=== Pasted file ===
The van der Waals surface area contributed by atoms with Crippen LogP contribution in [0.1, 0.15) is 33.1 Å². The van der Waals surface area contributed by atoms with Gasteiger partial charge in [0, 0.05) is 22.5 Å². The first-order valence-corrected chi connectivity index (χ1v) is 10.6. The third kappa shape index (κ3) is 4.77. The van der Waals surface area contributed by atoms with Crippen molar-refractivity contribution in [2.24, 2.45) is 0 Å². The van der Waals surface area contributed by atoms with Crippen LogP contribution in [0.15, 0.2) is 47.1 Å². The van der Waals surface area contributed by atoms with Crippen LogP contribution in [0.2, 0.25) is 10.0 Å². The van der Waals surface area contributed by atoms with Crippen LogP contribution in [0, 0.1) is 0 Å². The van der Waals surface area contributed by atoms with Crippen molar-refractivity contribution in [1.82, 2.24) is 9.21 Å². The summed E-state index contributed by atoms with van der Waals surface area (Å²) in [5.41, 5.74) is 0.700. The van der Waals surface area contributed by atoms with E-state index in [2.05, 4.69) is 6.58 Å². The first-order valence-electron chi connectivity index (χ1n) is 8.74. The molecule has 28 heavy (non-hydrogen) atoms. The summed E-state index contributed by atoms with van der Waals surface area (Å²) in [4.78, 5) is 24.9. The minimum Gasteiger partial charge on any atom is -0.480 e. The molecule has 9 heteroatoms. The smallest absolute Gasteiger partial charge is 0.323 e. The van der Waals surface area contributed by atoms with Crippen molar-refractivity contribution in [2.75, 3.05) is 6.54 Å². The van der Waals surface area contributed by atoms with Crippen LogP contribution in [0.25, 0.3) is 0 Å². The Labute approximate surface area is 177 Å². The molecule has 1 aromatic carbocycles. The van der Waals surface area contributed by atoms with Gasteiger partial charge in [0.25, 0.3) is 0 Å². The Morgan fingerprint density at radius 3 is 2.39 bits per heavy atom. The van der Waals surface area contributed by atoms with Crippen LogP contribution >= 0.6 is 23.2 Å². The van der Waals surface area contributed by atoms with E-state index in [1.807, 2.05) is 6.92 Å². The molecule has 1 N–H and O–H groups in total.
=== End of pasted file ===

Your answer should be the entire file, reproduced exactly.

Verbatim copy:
The van der Waals surface area contributed by atoms with Crippen LogP contribution in [0.1, 0.15) is 33.1 Å². The van der Waals surface area contributed by atoms with Gasteiger partial charge in [0, 0.05) is 22.5 Å². The first-order valence-corrected chi connectivity index (χ1v) is 10.6. The third kappa shape index (κ3) is 4.77. The van der Waals surface area contributed by atoms with Crippen molar-refractivity contribution in [2.24, 2.45) is 0 Å². The van der Waals surface area contributed by atoms with Crippen LogP contribution in [0.15, 0.2) is 47.1 Å². The van der Waals surface area contributed by atoms with Crippen LogP contribution in [0.2, 0.25) is 10.0 Å². The van der Waals surface area contributed by atoms with Crippen LogP contribution in [0, 0.1) is 0 Å². The van der Waals surface area contributed by atoms with Crippen molar-refractivity contribution in [1.82, 2.24) is 9.21 Å². The summed E-state index contributed by atoms with van der Waals surface area (Å²) in [5.41, 5.74) is 0.700. The van der Waals surface area contributed by atoms with E-state index in [2.05, 4.69) is 6.58 Å². The first-order valence-electron chi connectivity index (χ1n) is 8.74. The molecule has 28 heavy (non-hydrogen) atoms. The summed E-state index contributed by atoms with van der Waals surface area (Å²) in [4.78, 5) is 24.9. The minimum Gasteiger partial charge on any atom is -0.480 e. The molecule has 9 heteroatoms. The smallest absolute Gasteiger partial charge is 0.323 e. The van der Waals surface area contributed by atoms with Crippen molar-refractivity contribution in [2.75, 3.05) is 6.54 Å². The van der Waals surface area contributed by atoms with Crippen LogP contribution in [0.25, 0.3) is 0 Å². The Labute approximate surface area is 177 Å². The molecule has 1 aromatic carbocycles. The van der Waals surface area contributed by atoms with Gasteiger partial charge in [0.25, 0.3) is 0 Å². The Morgan fingerprint density at radius 3 is 2.39 bits per heavy atom. The van der Waals surface area contributed by atoms with Crippen LogP contribution >= 0.6 is 23.2 Å². The van der Waals surface area contributed by atoms with E-state index in [1.807, 2.05) is 6.92 Å². The molecule has 1 N–H and O–H groups in total.